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  • How Can I Get Representation in Immigration Court?

    If your presence is required in immigration court, either due to an issue with your visa status, a crime you have committed, or if you are facing deportation, you may be feeling scared and anxious about the legal proceedings and the penalties you may face. In a situation where you have been asked to appear in immigration court, it is important to make sure you are being represented by an immigration lawyer with the knowledge and experience to help you win your case.

  • Are You Eligible for a P Visa? Find Out if You Qualify

    Obtaining a visa to work in the United States can be a tricky and difficult process. It’s important to know which visas you are eligible to apply for so that the process can go more smoothly from start to finish.

  • Everything You Need to Know About Becoming a Citizen Through the Diversity Immigrant Visa Program

    If you’ve heard about the Diversity Immigrant Visa Program and want to find out if you are eligible to obtain citizenship, you’ve come to the right place.

  • Attorney Explains the H1B Visa

    Who is Eligible for an H1B Visa and How Long Can I Be in the United States on an H1B?

  • Need Immigration Help From a Tampa, FL Attorney?

    Why Do I Need an Immigration Attorney and Can an Immigration Attorney Help With Deportation?

  • Green Card Rules: What You Really Need to Know

    Are you considering a green card or have one already? If so, you need to know what the green card rules are in the United States. 

  • Immigation and Divorce: Will Your Status Change?

    Are you getting a divorce? Concerned about your immigration status because of it? This article can help you understand what will happen after the divorce is finalized.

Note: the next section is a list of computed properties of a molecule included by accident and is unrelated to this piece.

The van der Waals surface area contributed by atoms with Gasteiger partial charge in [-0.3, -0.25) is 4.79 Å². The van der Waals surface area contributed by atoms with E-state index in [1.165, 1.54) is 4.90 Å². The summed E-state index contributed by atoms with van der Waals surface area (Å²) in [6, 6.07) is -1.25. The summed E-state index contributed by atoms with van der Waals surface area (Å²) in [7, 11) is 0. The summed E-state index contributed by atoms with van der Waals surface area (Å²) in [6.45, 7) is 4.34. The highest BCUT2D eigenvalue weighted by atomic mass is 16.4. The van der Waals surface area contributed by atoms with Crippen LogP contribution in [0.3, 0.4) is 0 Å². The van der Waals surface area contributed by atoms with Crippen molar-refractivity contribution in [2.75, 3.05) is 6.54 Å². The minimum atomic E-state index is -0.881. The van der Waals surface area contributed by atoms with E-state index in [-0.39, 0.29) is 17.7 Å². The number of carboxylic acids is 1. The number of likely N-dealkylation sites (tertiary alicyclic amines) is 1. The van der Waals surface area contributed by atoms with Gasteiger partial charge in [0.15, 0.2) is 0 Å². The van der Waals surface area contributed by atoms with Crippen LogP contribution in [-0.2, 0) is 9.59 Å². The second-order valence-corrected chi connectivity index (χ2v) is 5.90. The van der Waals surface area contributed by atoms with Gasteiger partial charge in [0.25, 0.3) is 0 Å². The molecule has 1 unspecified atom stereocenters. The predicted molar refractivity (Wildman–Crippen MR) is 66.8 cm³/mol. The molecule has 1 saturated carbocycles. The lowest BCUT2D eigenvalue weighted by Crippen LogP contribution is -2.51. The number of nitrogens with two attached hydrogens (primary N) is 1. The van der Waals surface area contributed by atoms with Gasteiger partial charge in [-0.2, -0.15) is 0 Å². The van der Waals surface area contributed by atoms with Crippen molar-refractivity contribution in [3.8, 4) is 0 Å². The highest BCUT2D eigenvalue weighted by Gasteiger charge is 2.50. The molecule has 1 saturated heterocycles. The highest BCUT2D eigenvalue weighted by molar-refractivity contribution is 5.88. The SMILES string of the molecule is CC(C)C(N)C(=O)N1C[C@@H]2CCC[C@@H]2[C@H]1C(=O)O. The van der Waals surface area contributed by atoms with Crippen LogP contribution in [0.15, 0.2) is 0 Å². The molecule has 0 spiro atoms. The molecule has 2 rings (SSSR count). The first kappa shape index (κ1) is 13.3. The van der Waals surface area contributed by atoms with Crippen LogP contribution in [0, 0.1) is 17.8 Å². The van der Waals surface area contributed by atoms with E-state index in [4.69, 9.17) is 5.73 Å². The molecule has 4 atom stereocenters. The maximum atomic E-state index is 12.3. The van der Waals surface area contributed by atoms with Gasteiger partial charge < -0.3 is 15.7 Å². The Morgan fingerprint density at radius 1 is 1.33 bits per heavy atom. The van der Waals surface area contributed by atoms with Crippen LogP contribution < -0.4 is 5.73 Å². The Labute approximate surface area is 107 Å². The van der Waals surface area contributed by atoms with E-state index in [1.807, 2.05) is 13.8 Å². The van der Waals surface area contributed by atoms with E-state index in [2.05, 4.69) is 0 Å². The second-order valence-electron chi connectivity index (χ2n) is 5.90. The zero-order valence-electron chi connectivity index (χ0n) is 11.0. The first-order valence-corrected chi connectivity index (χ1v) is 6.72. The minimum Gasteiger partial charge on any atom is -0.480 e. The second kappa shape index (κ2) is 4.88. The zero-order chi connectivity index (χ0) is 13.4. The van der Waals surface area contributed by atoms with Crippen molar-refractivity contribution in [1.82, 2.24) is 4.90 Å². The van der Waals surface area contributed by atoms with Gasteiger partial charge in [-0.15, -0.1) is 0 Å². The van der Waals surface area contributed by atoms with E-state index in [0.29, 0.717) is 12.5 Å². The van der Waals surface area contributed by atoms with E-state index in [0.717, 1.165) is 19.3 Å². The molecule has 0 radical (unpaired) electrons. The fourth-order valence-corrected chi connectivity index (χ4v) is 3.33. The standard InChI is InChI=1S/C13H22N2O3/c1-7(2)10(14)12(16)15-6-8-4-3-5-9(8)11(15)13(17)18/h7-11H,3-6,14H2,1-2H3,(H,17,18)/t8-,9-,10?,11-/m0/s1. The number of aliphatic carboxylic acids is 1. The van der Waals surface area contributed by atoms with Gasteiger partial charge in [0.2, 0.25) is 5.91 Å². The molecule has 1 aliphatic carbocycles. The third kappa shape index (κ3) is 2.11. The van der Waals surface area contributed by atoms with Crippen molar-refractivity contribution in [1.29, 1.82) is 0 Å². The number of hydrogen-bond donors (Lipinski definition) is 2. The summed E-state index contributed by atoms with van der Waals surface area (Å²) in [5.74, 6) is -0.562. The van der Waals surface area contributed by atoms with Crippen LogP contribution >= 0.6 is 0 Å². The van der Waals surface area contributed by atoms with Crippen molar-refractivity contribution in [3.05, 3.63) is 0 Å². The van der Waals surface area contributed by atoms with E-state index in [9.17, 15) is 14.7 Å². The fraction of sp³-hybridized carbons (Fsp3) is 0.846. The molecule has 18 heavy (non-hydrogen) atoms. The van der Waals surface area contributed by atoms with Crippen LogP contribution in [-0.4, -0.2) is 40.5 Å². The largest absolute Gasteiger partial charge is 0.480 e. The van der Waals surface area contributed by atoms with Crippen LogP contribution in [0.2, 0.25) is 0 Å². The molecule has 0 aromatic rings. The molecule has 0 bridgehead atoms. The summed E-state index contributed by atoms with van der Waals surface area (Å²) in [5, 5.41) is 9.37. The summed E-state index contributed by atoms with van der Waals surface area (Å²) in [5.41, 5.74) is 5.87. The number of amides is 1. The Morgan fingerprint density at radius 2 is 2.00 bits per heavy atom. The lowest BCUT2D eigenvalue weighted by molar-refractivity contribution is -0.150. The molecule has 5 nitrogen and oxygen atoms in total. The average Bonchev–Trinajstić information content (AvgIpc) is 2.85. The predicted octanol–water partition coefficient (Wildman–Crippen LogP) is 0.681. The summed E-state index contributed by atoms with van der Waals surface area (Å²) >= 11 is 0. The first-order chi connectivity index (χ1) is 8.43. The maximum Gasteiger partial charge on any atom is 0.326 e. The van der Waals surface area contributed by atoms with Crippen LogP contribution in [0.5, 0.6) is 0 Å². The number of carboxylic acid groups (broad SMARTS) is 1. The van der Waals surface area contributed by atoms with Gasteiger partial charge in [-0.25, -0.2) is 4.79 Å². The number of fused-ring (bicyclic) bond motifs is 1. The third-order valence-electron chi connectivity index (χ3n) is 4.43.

• How an Immigration Lawyer Can Help with Citizenship

    Becoming a U.S. citizen isn't easy, but an immigration lawyer can help make it much easier for you. Learn how an immigration lawyer can help you with citizenship. 

  • Temporary Visas for Athletes and Entertainers

    Have you ever wondered how athletes, singers, actors and other entertainment and sports industry professionals from other countries are allowed into the United States? You might think that these individuals have to go through the same process as everyone else who applies for a standard temporary work or student visa; however, there is a type of temporary visa available exclusively to athletes and entertainers who are going to be in the U.S. for a short period of time, either for a competition, performance or paid job pertaining to their talent or skill. The P-1 classification of temporary visa applies to any athletes or entertainers on an internationally recognized level of performance (such as a pro baseball player or a dancer with Cirque du Soleil or a similar type of troupe).

  • What is a U Visa?

    When looking into U.S. immigration laws and policies, you may come across something called a U Visa. This type of immigration visa is lesser-known than some of the other types of visas that immigrants to the United States can apply for, but it is a very important one. If you or a loved one qualifies for a U Visa under the guidelines, you may be granted one in order to enter and stay in the U.S.  Here is what you need to know about U Visas, and how you can obtain one.

  • Finding the Right Immigration Lawyer